Dr. Eva Alisic is a psychologist and research fellow at Monash University, where she focuses on children’s recovery from traumatic events.
Eva grew up and studied in the Netherlands, while spending some time in France, Switzerland and the US.
She edits the Trauma Recovery blog, which has weekly updates regarding traumatic exposure and recovery in children, adolescents, and their families. It includes news, practical tools and key insights from research findings.
First, decide what you would really like to do. Then, find out how you can make it work.
Sounds obvious, right? Often, it’s not.
Many people start by thinking about the constraints and try to design their future within those boundaries. Many ‘yes, buts’ show up quickly after a great, bold idea surfaces and make the enthusiasm disappear even more quickly. Sometimes, there is simply a lack of thinking about what it is that really makes you tick. You just continue on the path that you appear to be on.
I hope to activate you, to make you combine dreaming and doing.
This post was initially meant to be about doing a postdoc abroad. I was planning to tell you about the pros and cons, and give you some hope by showing how far I got with the few contacts I started with. Then I considered a post on ‘Paper in a Day’, a process that I’m developing to stimulate connections and collaborations among early career researchers. Both may eventually be written, but each time they got me thinking about the ‘yes, buts’ that I had encountered.
Yes, I am absolutely aware of constraints and limitations. And I think there is often a way around them. There are many opportunities if you dare to believe and act.
Sometimes the ‘yes, buts’ allow people not to take action and stay where they are. If the plan under consideration wasn’t what you really wanted to do, that’s fair enough. But if it is a great, bold, exciting idea, you shouldn’t let the ‘yes, buts’ guide you. Focus on what you want to do.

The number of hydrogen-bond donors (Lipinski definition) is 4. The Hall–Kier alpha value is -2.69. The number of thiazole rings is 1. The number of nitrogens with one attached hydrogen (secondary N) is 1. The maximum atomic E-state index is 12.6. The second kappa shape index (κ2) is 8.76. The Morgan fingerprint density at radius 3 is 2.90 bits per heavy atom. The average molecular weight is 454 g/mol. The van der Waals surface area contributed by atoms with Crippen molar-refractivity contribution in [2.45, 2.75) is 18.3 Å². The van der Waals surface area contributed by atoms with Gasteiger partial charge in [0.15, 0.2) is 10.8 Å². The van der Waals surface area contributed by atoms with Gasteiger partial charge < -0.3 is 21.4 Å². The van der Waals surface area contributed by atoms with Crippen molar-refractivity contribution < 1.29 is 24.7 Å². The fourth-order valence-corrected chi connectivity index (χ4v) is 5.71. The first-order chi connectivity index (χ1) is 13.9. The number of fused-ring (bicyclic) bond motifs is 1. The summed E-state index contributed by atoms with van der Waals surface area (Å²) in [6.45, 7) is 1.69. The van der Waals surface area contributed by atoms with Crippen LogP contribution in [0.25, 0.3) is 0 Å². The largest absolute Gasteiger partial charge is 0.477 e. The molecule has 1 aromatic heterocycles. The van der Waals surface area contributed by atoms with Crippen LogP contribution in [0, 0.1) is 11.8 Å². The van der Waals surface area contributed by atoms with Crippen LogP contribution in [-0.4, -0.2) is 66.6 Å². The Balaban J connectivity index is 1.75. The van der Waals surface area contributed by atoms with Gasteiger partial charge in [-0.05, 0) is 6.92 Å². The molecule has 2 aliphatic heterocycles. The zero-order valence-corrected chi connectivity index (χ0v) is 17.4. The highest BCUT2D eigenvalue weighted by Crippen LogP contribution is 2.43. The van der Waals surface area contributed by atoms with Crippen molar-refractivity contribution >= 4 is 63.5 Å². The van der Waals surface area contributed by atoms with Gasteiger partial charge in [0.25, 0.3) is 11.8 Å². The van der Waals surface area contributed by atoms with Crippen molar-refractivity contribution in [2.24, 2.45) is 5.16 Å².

Your idea could be anything:
- Going to the French alps for a postdoc because you’ve always dreamt of learning new (language) skills while spending your December weekends on ski slopes.
- Setting up an ambitious international collaboration and getting your group’s research more aligned.
- Taking care of the kids as a full-time dad.
- Translating your research into a practical program that improves the situation of homeless people in Victoria.
Maybe you already know what your goal is. You may also need some more time. That’s all right, as long as you are actively working on it.
A helpful question is: What would you do if you could not fail?
A measure that I often use is: If died tomorrow, would I look back on what I’ve done with the time and resources I had in my life and be happy with it? I also often ask myself what I would like to learn in the next few years.
When you have decided on what you would really like to do, only then is it the right time to figure out how you can make it work.
In my view, getting to the goal is an incremental process. Often, there are no direct routes, but you can set small steps that move you in the right direction. The following story is a good example:
A young student advisor heard that the position of the head of student services would become vacant. That position was her ultimate goal: she would be able to shape the services and guide them in a new, exciting direction that she thought would be helpful to students. She decided to apply. Her colleagues and some friends thought it was a useless exercise; she was never going to get it. She also knew that she was too young to get the job now. Why apply for it then, while being certain of failure? She wanted to make clear to the senior managers that this was the direction that she wanted to go, to show what her ambition was.
Even though it wouldn’t get her to her dream immediately, the application would make her more focused, and management would now be aware of her goal. They might even decide to help her get into a personal development program, or she could learn that they didn’t support it, and would have time to explore other universities.
The beautiful ending of this story is that she got the job: management wanted someone who was really motivated.
I could tell you many more examples, my own included, where success comes from first allowing yourself to dream, then to act on it (and to be open-minded when unexpected opportunities present themselves!). The junior student advisor attained her goal much quicker than anticipated, but she would have made it there as well if she wasn’t successful with that particular application. I am not sure she would if she had listened to her colleagues and their ‘yes, buts’.
So I’d like to ask you: What would you really like to do? And what’s the first step to get there?
As a bonus, have a look at this 1½ minute video on failure and success, and decide how seriously you want to take the ‘yes, buts’ (or even the straight no’s).